Asked last October why he didn't translate his own books, the German-born British writer W.G. Sebald told an audience at the 92nd Street Y, in his meticulous English, Well, the main reason is that I started writing very late, in my mid forties, and I haven't got the time. Because I can already see the horizon looming. . . . Warm laughter met the typically Sebaldian reply: considered, droll, and ever with an eye to the end. But one could scarcely imagine how low that horizon hovered. Two months later, Sebald died in a car accident in Norwich, England. The news came down like some arcane punishment, ending the strange gifts that had appeared here at a steady clip since 1996. The Emigrants, The Rings of Saturn, Vertigo, Austerlitz: To reread them is to witness that immaculate style, those vast and intimate paragraphs as unpredictable and inexorable as nature. He discerned so acutely the mortal lining in things that any page of his oeuvre could have supplied his epitaph, or at least an epigraph for this piece. All his work is designed as a visit to the dead, he said of the writer and painter Peter Weiss. His own books were like paper reliquaries, admitting photos, news clippings, sketches by Stendhal, pizzeria receipts—everything save a single false step, even though one of the quiet anxieties of his sui generis creations is the implosion, under a drizzle of memory, of story and source. In German his title for Vertigo (Schwindel. Gefuhle.) conveys not just a feeling of dizziness but the swindle that shades all negotiations between the real and the imagined; the three long poems in After Nature, his newly published opus posthumous, anatomize the correspondence between the life and the work, the work and the world, the world and the life. Wary of abstraction, alert to history's detours and infernal turns, Sebald had the ability to consort with the unspeakable, such as the contention in Austerlitz, published last October and the last of his novels we will have, that somehow we know by instinct that outsize buildings cast the shadow of their own destruction before them, and are designed from the first with an eye to their later existence as ruins. In New York, half a century ago, in William Gaddis's The Recognitions (1955)—a debut novel dizzy with swindles artistic, monetary, and otherwise—a character wondered, Who could live in a city like this without terror of abrupt entombment? Almost exactly three years before Sebald's death, Gaddis passed away at age 75 at his home on Long Island. His career was the inverse of Sebald's late but meteoric rise, his four novels—the others are JR (1975), Carpenter's Gothic (1985), and A Frolic of His Own (1994)—surfacing every decade or so. They remain more revered than read, promising unknown ratios of frustration to amazement and setting the bar for authorial ambition. Stephen Dixon, himself a daunting if rewarding fictioneer, reveals in his latest novel, I., the mixture of awe and ambivalence Gaddis (ą clefed Fels) could provoke in budding penmen: A fantastic writer even though I only understand every other line he writes and am not even so sure about that. The Recognitions drew hysterical notices—called foul-mouthed and disgusting and evil (according to fire the bastards!, Jack Green's 1962 Gaddis defense). Since we've always hated failure in America, Gaddis went underground, making ends meet with corporate PR jobs for everyone from the army to Pfizer. Twenty years passed before his next novel, the even more audacious JR, which won the National Book Award; at 53 he was both advance guard and éminence grise, or greasy eminence, as that book's titular hero, an 11-year-old tycoon, would put it. JR's concerns about the impossibility of art under the sign of commerce float on an ocean of cranky, exuberant, anthropologically precise dialogue, unfolding in real time and elevating the comma splice to an art form, sometimes forgetting the comma for good measure. The result can verge on madness but never without music—viz., No no wait Major you're Vern wait you're knocking over the Dan Dan wait—and all of it ends with the acquisitive prepubescent's voice leaking out of an unattended phone: Hey? You listening . . . ? These days, it can be hard to tell. Jonathan Franzen recently revived the tradition of public hostility toward Gaddis in "Mr. Difficult," a self-aggrandizing New Yorker smackdown, shredding every Gaddis novel save The Recognitions and dismissing in a paragraph the long-awaited posthumous work Agapē Agape. (The Rush for Second Place, a new collection of occasional nonfiction, fares even worse.) He confesses to sounding a little Freudian in condemning the writing as anal-retentive, yet seems blind to what might be his own oedipal urge to dethrone postmodern literature's most imposing father figure. Like B.R. Myers grimly dissecting White Noise, Franzen turns a tin ear to JR's abundant humor, resorting to emetic formulae like Think of the novel as lover. As one of JR's lazier characters says of a work in progress vertiginously titled Agapē Agape: Hate it man like how can I hate it I mean I don't even know what it's about. It is hard to say whether Franzen even finishes the book; he gloats that he can't get past page 523 of JR's 726, then blithely dismisses the last ten pages. There are 956 pages in this book, wrote a Chicago Tribune hack of The Recognitions nearly half a century ago (quoted in Green), and I must confess that I did not stay until the last had been turned. Gaddis once remarked that Timesman Christopher Lehmann-Haupt admitted in his Carpenter's Gothic review to not having read JR, a book he had reviewed a decade earlier. (He actually called it virtually unreadable.) Little has changed, then; but this state of affairs may be appropriate: Gaddis's last blast, Agapē Agape, ultimately leads the reader back to The Recognitions itself. The new book, completed before he died, is as difficult and pleasurable as its title. It is many things: a gloriously messy précis of his decades-long obsession with the player piano and the sundering of the communal love (agapē) he believed it signaled; the materialization of a book by the same name that JR's Jack Gibbs toils over; and a feedback-leaking cover version of Concrete, a 1982 novel by the Austrian writer Thomas Bernhard, whose novels Gaddis started reading late in life and whom Sebald acknowledged did mean a great deal to me, in more than one way. With one final draught of inspiration and a holy breath, Gaddis's ailing narrator abandons hope of writing his great scholarly treatise and instead fashions an address to his detachable self, a Greek notion of the soul that here turns out to be something very much like the reader, to whom he thrice implores, I've got to explain all this, because I don't, we don't know how much time there is. It unfolds as a single 96-page-long paragraph, a nod to Bernhard's similarly seamless novels. Our nameless American even takes the same mania-inducing medicine (prednisone) as Concrete's Rudolf, who is himself unable to finish, or even effectively start, his important study of the composer Mendelssohn Bartholdy. Agapē Agape may seem to reach us too late, after its author's death, but it actually comes at the proper time: posthumously. Player pianos required minimal input from the living: Their phantom hands could play back rolls perforated with the performances of composers now dead. Agapē registers, with similar fidelity, the contents of a frenetic mind. Some stretches pass so rapidly they read as palimpsest, with references ranging from Vaucanson's Duck to du Maurier's Trilby; the remnants of a triple-daughtered Lear plot are discernible. Though the piece swarms with the ghosts of a lifetime's research, Gaddis cuts back at the proper time. When one passage threatens to devolve into a gloss on Walter Benjamin's and Johan Huizinga's theorizings on authenticity, he spins it into a comic dialogue: Choose the fake, Mr. Benjamin. Absolutely, Mr. Huizinga!, ending with Positively Mr. Benjamowww! as the narrator accidentally sticks himself with a pencil, returning to the grim real world. The book's ceaseless motion suits its central obsession, the player piano, with its punched paper roll at the heart of the whole thing; an endnote in Gitta Honegger's recent Bernhard biography provides the term Rollenprosa, rolling prose—Hermann Beil's coinage for the Austrian's later style, also apt here. It all turns into what it's all about, prednisone turns his skin parchment-thin, and one can follow the paper trail through Gaddis's previous fictions: in The Recognitions, the currency counterfeiter Sinisterra's suit of paper and composer Stanley's cardboard practice keyboard; McCandless's note-swamped room in Carpenter's Gothic; the paper kingdoms of finance and law elaborated and epitomized by JR and A Frolic of His Own. Agapē rolls to a stop with a piercing sense of time running out—an emotional look backward, across the years and the thousands of pages, at the works of arrogant youth and the book I wrote then, my first book. Call it The Recognitions, which bore on its title page the alchemical ouroboros, the serpent devouring its own tail. A breathless epilogue to an immense body of work, an acid tirade all too human with sentiment, Agapē Agape could not have cut a more affecting path back to the source, a nearly 50-year course that affirms the ideal of the opus alchymicum, the work as self-generating recirculation. The Gaddis canon has gold, not paper, at its heart. — Right before his death, Gaddis incarnated his ever-mutating Agapē Project as a play for German radio titled Torschlusspanik, the fear of missed opportunities—literally, of closing doors. Sebald's After Nature begins with a bit of Torschluss, informing us that Whoever closes the wings/of the altar in the Lindenhardt/parish church will see Saint George, painted by and resembling the German artist known as Matthias Grünewald (1475?-1528). In the first of the book's three narrative poems, Sebald enumerates Grünewald's other self-portraits, and etches the known and envisioned contours of his shadowy life, from his wife's Jewish-Catholic conversion to his doppelgänger, a young waterworks artist named Mathis Nithart. The longest section, devoted to the Isenheim Altarpiece, Grünewald's masterwork, joins history and deft ekphrasis for an apocalyptic worldview that seems to bend time, extending from the early Christian era to the end of the world. The poet locates his second subject two centuries hence: Georg Wilhelm Steller, the gifted, arrogant German naturalist attached to Vitus Bering's Russian expeditions to Alaska. He would expire in the most remote geography, and his detailed descriptions of Arctic flora and fauna would be perverted into travel charts for hunters,/blueprint for the counting of pelts. When Sebald himself comes into view for the final poem, his restless, saturnine nature has been prefigured. Birds and mills, sickles and Saturn, forge connections between him and his surreptitious self-portraits, but the most significant recurrence is the town of Windsheim. Here Grünewald visits a workshop in 1525 (and meets an artist named Sebald Beham); here Steller is born in 1709; and here, in 1943, Sebald's mother takes temporary refuge—her husband off to war, and Nürnberg burning—realizing, for the first time, she is with child. Sebald, or the idea of Sebald, has entered the world. Though in his books he comes across as a modern nomad, abandoning (in Vertigo) a trip to Vienna for a sojourn to Venice and then Verona, Sebald was in fact a career academic in England long before his writing life. It was a state of affairs from which, at one point, he needed some way out, as he told an interviewer. He found the cure to this Torschlusspanik quite by chance in a German book called The Head of Vitus Bering. In a footnote he discovered Steller, with whom he shared Windsheim and initials. Favored to become chair of botany at Halle, Steller instead made for Russia, and perhaps his escape, as much as private coincidences, resolved Sebald to stray from purely academic writing. After Nature is in fact his first book (published in German in 1988), and though the patient verse approximates his later prose, the shattered lines and the lack of graphic material (photos, etc.) deepen or (we convince ourselves) anticipate his absence, and even the title takes on a calm prescience: To be after nature is to be dead. Fragments and images will land in his other works, such as the Chinese woman optician, whose gentle touch profoundly unsettles him, later immortalized in Vertigo. This dispersal and deepening over time suggests some private alchemy, and indeed throughout After Nature, as in The Recognitions, one encounters traces of that abandoned and derided science. Among the rare paints in Nithart's workplace is alchemy green. Steller, to comfort his dying patron, speaks of the light of nature, an alchemical conceit known as lumen naturae; his friend responds, all things, my son, transmute into old age. In Manchester, where Sebald studied, and where in 1966 he was appointed to his first academic post, the poet spends days on end reading the alchemist Paracelsus. The city itself, a husk of its 19th-century industrial might, separates elementally, smoke and sulphuric acid, salt and ashes, and becomes an alembic from which can only emerge a stunted Mancunian race. No, here we can write/no postcards, can't even/get out of the car, he says of the land near a nuclear power plant, where, in a new alchemy, slowly/the core of the metal/is destroyed. An engineer tells him, one thing always/the other's beginning. For the English-speaking world, After Nature is Sebald's alpha and omega, at once the first and last of his literary works, and a seedbed for his later projects. (On the Natural History of Destruction, his critical inquiry into post-war Germany's literary consciousness, will appear in 2003.) Gaddis, who began one novel with Money? and another with Justice?, once ended a film treatment (for IBM) with Gertrude Stein on her deathbed, where she asked "What is the answer?," and her friend professed ignorance. "In that case," she said, "what is the question?" Sebald, near the end of After Nature, under a lowering sky, writes, What's dead is gone/forever, then a shard from Lear: What did'st/thou say? More questions follow, and the section dissolves into Water? Fire? Good?/Evil? Life? Death? It's the one moment in his entire body of work where he gives the impression of losing control, and the effect is liberating and haunting. No elaboration of a metaphysics, just a helpless irresolution. These questions carry me/over the border.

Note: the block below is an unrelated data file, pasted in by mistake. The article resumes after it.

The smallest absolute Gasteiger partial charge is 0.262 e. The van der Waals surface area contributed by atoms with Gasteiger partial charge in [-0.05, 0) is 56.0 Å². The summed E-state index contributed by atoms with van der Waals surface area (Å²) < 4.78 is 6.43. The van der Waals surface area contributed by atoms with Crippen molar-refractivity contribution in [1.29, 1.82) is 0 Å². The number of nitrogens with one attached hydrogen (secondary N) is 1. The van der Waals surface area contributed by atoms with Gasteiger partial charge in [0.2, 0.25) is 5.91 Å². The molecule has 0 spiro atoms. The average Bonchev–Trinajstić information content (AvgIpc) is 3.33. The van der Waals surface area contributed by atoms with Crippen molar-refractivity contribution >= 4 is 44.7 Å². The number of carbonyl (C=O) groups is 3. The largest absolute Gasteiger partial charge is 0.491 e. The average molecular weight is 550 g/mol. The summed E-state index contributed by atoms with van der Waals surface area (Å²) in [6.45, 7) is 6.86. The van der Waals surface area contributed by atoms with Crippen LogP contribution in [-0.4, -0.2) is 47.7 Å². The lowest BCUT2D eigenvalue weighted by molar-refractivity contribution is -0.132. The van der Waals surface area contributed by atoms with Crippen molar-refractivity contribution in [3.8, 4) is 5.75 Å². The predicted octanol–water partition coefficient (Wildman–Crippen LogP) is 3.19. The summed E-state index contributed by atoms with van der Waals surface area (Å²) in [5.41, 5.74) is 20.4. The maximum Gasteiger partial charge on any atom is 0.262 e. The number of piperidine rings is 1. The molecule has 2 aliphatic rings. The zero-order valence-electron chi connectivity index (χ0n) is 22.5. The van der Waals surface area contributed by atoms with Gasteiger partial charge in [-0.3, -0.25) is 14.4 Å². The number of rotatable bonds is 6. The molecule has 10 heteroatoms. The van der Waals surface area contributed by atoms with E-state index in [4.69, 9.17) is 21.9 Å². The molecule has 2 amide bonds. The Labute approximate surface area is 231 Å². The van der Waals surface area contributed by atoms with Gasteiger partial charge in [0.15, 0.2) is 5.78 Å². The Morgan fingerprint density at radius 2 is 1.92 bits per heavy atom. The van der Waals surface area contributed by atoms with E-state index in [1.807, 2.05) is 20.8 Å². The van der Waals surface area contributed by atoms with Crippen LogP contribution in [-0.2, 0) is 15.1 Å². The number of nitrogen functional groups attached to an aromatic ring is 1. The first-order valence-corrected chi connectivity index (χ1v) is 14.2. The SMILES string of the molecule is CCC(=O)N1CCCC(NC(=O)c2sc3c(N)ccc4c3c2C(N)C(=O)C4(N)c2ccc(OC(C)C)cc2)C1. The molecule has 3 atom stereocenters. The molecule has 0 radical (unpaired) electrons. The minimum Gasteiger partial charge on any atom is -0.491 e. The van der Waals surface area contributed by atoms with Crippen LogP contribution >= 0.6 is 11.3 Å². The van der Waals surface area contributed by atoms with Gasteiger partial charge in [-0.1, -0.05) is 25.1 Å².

—VLS, Fall 2002